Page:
Economic Themes from the National People’s Congress Illustrate CCP Concerns for Social Stability

PRC Premier Li Keqiang walks to the podium to deliver the government’s annual work report during the National People’s Congress in Beijing, March 5th, 2019. (Source: PRC State Council)

Introduction

This month, the National People’s Congress (Quanguo Renmin Daibiao Dahui, 全国人民代表大会), or NPC, and the Chinese People’s Political Consultative Conference (Zhongguo Renmin Zhengzhi Xieshang Huiyi, 中国人民政治协商会议) convened concurrently in Beijing. Collectively known as the “Two Sessions” (Lianghui, 两会), the annual meetings of these bodies—normally held for two weeks in the early spring—comprise two of the largest annual events on China’s official political calendar. The two bodies hold no real power—and function as, respectively, a rubber stamp legislature for Chinese Communist Party (CCP) policy decisions, and as a nominal advisory body intended to provide the state with a veneer of political pluralism. However, while the NPC and the CPPCC are both highly scripted, the “Two Sessions” often provide insights into the concerns and policy priorities of the CCP’s senior leadership.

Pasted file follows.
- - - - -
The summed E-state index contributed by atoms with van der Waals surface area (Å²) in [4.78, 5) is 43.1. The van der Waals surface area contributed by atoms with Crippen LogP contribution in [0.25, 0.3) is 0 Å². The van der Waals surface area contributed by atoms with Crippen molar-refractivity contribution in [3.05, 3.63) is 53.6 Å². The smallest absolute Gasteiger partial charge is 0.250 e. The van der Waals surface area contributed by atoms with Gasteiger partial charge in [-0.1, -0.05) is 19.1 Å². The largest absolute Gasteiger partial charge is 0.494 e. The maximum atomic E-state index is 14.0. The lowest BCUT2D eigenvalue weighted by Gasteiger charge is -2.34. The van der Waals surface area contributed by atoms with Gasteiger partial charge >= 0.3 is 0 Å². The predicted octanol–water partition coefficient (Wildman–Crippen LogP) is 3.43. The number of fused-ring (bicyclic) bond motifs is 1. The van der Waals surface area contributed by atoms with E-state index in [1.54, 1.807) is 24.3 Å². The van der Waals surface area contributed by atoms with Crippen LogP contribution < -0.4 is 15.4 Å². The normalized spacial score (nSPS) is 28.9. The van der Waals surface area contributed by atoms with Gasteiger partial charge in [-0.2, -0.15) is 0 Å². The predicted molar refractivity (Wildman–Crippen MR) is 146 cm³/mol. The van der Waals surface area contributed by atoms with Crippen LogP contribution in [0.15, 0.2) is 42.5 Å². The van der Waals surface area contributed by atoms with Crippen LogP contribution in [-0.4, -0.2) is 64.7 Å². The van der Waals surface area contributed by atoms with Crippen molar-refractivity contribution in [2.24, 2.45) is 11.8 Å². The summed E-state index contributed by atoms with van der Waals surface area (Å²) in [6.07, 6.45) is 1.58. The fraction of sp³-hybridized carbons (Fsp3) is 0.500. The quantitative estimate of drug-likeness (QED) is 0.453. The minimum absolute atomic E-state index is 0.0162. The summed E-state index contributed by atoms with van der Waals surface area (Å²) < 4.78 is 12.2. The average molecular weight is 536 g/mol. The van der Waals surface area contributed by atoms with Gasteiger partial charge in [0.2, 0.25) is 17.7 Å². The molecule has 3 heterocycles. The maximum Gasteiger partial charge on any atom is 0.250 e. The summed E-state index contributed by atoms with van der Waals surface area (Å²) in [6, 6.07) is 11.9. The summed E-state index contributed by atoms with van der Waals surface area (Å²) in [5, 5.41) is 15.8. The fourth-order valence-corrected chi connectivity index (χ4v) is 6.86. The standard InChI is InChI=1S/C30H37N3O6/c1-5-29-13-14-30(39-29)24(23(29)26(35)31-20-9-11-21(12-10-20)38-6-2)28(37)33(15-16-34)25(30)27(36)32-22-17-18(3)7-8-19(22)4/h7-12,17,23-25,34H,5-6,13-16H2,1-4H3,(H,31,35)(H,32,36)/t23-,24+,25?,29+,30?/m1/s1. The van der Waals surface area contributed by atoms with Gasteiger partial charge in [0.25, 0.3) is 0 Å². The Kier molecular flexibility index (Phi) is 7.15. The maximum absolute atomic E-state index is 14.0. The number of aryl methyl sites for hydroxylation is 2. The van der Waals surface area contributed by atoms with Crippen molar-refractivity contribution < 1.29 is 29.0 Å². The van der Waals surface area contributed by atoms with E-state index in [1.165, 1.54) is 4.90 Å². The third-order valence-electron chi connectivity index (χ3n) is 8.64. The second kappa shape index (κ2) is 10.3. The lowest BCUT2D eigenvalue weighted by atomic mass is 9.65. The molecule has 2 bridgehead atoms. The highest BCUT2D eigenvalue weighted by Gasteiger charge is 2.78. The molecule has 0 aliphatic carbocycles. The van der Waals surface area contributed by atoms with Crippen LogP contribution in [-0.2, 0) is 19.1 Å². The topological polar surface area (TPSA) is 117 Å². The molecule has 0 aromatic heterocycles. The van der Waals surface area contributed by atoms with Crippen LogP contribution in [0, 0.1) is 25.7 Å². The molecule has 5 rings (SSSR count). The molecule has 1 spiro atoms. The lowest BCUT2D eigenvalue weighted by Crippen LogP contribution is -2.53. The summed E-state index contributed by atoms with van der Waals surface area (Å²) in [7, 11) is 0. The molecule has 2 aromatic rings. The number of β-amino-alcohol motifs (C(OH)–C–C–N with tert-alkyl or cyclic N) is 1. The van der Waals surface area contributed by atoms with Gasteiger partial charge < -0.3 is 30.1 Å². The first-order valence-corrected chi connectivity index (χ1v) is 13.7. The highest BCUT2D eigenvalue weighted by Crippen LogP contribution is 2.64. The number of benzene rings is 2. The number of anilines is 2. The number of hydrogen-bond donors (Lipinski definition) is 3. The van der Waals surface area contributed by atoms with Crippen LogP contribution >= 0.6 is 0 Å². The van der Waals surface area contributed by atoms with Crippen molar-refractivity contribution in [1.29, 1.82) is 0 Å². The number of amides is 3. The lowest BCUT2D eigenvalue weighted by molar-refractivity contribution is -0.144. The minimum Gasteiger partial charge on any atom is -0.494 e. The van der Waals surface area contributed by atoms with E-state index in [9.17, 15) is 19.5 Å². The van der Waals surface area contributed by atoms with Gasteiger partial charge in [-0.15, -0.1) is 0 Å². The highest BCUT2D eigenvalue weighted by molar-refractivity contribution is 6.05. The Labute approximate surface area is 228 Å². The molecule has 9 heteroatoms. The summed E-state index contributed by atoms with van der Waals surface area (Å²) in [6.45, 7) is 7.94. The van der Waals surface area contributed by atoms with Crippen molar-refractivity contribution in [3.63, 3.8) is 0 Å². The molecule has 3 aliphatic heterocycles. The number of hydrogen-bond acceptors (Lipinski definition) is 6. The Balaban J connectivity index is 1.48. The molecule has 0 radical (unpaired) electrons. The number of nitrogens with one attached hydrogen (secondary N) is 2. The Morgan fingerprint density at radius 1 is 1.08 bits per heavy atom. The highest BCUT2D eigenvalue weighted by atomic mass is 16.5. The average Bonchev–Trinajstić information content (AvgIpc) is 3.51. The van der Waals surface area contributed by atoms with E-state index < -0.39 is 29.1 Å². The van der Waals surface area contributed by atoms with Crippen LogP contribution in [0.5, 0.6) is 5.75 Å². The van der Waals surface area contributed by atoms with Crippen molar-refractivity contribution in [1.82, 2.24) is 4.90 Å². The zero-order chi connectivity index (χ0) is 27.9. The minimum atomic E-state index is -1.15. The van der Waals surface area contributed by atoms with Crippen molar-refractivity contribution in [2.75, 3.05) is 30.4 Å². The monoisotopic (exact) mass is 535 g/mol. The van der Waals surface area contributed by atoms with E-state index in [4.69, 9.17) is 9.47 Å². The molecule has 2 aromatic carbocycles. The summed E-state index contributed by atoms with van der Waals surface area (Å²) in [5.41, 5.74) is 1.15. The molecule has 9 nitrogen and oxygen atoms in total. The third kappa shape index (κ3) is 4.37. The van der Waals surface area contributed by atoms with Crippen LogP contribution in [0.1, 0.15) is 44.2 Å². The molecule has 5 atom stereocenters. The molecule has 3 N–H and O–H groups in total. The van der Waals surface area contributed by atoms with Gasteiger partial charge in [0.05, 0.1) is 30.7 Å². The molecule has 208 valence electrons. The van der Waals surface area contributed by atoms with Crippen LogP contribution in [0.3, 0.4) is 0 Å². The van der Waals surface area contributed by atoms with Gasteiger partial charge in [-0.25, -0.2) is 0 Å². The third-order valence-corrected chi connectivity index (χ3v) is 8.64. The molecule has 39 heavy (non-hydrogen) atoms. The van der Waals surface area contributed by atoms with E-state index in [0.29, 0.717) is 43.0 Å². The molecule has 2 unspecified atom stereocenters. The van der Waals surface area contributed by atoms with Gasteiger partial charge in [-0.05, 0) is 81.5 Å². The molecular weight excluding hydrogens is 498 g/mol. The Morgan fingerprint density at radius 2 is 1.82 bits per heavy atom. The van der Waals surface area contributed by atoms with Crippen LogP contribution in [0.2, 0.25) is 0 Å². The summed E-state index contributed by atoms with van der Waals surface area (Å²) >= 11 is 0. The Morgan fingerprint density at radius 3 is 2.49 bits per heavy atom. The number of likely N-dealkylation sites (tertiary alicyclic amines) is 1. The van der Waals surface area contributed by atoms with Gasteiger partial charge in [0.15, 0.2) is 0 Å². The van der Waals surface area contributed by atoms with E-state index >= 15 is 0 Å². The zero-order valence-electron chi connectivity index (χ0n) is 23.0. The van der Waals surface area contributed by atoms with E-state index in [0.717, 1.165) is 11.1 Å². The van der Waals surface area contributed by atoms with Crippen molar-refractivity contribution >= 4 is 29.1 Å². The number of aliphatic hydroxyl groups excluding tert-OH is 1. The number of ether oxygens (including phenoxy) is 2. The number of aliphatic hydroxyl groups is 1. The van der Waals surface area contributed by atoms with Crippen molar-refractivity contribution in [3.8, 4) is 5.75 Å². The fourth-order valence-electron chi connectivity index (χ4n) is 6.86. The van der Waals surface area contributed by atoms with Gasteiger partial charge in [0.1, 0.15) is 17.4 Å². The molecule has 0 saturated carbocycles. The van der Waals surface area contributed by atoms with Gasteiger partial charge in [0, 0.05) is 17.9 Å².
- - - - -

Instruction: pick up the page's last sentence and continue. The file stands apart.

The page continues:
During each year’s full session of the NPC, it has become standard practice for the People’s Republic of China (PRC) Premier—the official in charge of the PRC State Council, and the leading figure in managing national macroeconomic policy—to present a lengthy “government work report” (zhengfu gongzuo baogao, 政府工作报告). This annual report both extolls the state’s achievements over the course of the previous year, and lays out policy priorities for the year ahead. This year was no exception, and the opening of the NPC on March 5th was accompanied both by public release of the report, and a major speech by Premier Li Keqiang summarizing its contents. Li’s speech ranged across a broad range of policy matters, but economic policy was at its core. This year, Li’s comments were noteworthy for hinting at deep concerns regarding the country’s economic direction and the security of the regime.

Economic Highlights from the Government Work Report